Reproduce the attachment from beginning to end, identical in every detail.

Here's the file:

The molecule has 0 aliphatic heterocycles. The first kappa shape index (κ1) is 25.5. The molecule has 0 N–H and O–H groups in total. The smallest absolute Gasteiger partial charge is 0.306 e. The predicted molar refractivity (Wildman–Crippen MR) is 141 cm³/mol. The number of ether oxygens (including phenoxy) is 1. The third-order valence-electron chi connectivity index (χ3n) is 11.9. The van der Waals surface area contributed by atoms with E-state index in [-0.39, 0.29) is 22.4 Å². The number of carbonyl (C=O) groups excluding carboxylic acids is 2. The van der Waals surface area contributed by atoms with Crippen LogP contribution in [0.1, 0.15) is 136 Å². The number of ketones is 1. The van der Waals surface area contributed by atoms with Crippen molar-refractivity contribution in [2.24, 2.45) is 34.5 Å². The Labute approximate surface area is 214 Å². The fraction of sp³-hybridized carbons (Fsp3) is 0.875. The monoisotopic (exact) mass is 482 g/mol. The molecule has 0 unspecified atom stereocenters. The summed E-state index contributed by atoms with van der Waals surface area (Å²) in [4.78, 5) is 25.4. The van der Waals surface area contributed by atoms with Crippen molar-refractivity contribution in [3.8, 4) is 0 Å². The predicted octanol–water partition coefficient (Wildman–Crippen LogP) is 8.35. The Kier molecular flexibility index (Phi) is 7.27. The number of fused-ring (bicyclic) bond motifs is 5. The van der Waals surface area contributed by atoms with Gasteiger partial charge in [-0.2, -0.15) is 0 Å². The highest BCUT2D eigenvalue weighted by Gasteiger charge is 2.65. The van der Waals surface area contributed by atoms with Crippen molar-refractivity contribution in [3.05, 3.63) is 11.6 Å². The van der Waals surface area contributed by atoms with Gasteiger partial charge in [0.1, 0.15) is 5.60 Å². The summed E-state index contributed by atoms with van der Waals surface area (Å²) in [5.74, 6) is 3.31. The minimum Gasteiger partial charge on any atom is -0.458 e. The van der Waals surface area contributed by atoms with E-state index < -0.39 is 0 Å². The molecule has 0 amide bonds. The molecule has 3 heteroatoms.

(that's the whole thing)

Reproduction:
The molecule has 0 aliphatic heterocycles. The first kappa shape index (κ1) is 25.5. The molecule has 0 N–H and O–H groups in total. The smallest absolute Gasteiger partial charge is 0.306 e. The predicted molar refractivity (Wildman–Crippen MR) is 141 cm³/mol. The number of ether oxygens (including phenoxy) is 1. The third-order valence-electron chi connectivity index (χ3n) is 11.9. The van der Waals surface area contributed by atoms with E-state index in [-0.39, 0.29) is 22.4 Å². The number of carbonyl (C=O) groups excluding carboxylic acids is 2. The van der Waals surface area contributed by atoms with Crippen LogP contribution in [0.1, 0.15) is 136 Å². The number of ketones is 1. The van der Waals surface area contributed by atoms with Crippen molar-refractivity contribution in [2.24, 2.45) is 34.5 Å². The Labute approximate surface area is 214 Å². The fraction of sp³-hybridized carbons (Fsp3) is 0.875. The monoisotopic (exact) mass is 482 g/mol. The molecule has 0 unspecified atom stereocenters. The summed E-state index contributed by atoms with van der Waals surface area (Å²) in [4.78, 5) is 25.4. The van der Waals surface area contributed by atoms with Crippen molar-refractivity contribution in [3.8, 4) is 0 Å². The predicted octanol–water partition coefficient (Wildman–Crippen LogP) is 8.35. The Kier molecular flexibility index (Phi) is 7.27. The number of fused-ring (bicyclic) bond motifs is 5. The van der Waals surface area contributed by atoms with Gasteiger partial charge in [-0.2, -0.15) is 0 Å². The highest BCUT2D eigenvalue weighted by Gasteiger charge is 2.65. The van der Waals surface area contributed by atoms with Crippen molar-refractivity contribution in [3.05, 3.63) is 11.6 Å². The van der Waals surface area contributed by atoms with Gasteiger partial charge in [0.1, 0.15) is 5.60 Å². The summed E-state index contributed by atoms with van der Waals surface area (Å²) in [5.74, 6) is 3.31. The minimum Gasteiger partial charge on any atom is -0.458 e. The van der Waals surface area contributed by atoms with E-state index < -0.39 is 0 Å². The molecule has 0 amide bonds. The molecule has 3 heteroatoms.